So this isn’t just an ethereal resurrection – the Hebrew Scriptures are always very clear about the significance of the created word. (Something that we later Christians often discount.) and for us, today, neither is it a resurrection directed just at the ancient Hebrews. Ezekiel still speaks to us, and says to us that God is the God of creation, as well as being the God of all peoples. Yes, God loves us. We have a sacred privilege. But it comes with a universal responsibility. We’re not simply victims of disaster – we have some responsibility for a lot of the mess we’re in – all of us – and we have to get on with being God’s people here and now, and get on with restoring God’s creation.
And so we come to our Gospel story. John 11: 1-45. The Death of Lazarus It’s so familiar to most of us – the raising of Lazarus – that sometimes we don’t see how very strange it is. I’m fairly sure that we all have our own images of the Bethany family, and it wasn’t until I really thought about it that I realized just how very unusual they were for that time and place. Two unmarried sisters and a brother. That was a very odd Jewish family. It fits much better into the frame of an early Christian family when you think of it. One of the things that he Roman authorities grumped about when they produced their litany of complaints against the Christians was that they married later, and didn’t take the responsibility of producing future citizens of the Empire seriously enough! I also realized that I’ve always had a mental image of Martha as a mature matronly figure, and Mary as much younger. There’s absolutely no reason for drawing that picture. In all the descriptions we have of Marth, she fits much better into the image of a very young, very vocal and forthright, very impulsive, and very passionate girl!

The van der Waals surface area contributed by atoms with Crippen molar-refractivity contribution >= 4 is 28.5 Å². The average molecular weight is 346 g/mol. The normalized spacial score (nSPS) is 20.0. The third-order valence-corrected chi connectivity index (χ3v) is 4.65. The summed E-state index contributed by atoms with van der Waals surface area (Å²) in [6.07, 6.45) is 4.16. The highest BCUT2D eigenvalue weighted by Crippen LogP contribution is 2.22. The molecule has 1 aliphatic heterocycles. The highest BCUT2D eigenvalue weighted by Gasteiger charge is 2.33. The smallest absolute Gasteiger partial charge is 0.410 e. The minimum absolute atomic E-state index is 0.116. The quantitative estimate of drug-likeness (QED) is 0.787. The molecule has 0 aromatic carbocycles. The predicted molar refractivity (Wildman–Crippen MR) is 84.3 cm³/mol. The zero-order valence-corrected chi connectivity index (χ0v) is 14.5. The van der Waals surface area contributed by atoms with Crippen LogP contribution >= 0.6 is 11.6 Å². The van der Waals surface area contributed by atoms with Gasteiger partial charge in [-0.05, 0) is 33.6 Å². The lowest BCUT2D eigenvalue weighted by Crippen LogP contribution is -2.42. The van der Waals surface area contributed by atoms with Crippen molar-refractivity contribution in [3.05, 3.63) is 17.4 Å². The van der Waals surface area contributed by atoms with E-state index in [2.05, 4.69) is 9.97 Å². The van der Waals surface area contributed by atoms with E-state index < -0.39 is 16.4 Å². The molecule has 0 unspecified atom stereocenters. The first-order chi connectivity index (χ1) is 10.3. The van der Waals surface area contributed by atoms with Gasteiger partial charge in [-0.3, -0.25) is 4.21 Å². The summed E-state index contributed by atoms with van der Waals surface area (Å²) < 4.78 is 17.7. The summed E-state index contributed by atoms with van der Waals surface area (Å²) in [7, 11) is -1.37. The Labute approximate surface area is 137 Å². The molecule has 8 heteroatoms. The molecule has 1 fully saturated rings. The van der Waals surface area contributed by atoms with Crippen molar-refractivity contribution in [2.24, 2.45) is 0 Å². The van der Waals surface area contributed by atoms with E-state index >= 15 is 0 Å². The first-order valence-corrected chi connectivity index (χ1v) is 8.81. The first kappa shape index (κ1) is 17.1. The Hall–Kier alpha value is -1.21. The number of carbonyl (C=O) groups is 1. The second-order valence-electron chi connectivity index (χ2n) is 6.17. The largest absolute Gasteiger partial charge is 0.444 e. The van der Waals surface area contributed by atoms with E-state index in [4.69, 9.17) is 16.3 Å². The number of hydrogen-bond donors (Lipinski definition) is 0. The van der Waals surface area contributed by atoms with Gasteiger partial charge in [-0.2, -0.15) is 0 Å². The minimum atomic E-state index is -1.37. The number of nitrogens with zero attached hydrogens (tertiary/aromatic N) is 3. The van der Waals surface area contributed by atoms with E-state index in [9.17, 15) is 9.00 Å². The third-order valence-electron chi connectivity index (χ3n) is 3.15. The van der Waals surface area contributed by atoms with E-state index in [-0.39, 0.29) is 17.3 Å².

Even as story it has oddities. We call it ‘the raising of Lazarus’, but Lazarus hardly features at all. He never even speaks. He only appears in seven verses of the whole account. He has, quite literally, a walk-on part. And then, parts of the story are out of sequence. The anointing of Jesus comes after this event, not before. And, strangest of all, Jesus, the intimate friend of the Bethany family, dawdles about on the road.
What we tend to forget when we read this, is the whole nature and intent of John’s gospel. John the Evangelist was the last of the gospel writers. He sat down to write somewhere around 50 years after Jesus died in Jerusalem. He never walked the dusty roads of Palestine with Jesus and his friends, sharing in their conversations; never shared the excitements and risks and discoveries of those years of mission; never knew personally the man called Jesus of Nazareth. But he did know and experience the post-resurrection Jesus, and he wrote of him with passion and with joy. John did experience the reality of God’s transforming love – that love that Ezekiel caught a fleeting glimpse of in a vision of hope. John could sing – as a much later Italian poet, the great Dante, sang: “I have seen the hope of the blessed”.
John’s gospel isn’t written as a biography. It’s not a reporter’s narrative either – none of the gospels is that. And it isn’t set in ordinary time, our time, chronos, but in God’s time, kairos. That’s why it doesn’t matter that Mary of Bethany is introduced here as the one who anointed Jesus’ feet. That’s how the early church remembered her – so strongly that it probably wasn’t possible to write her name without adding that tag. Martha was remembered too. Lazarus, however, seem to have sunk back into obscurity. Even in this story, although the climax is the raising of Lazarus, its centre is the conversations Jesus had.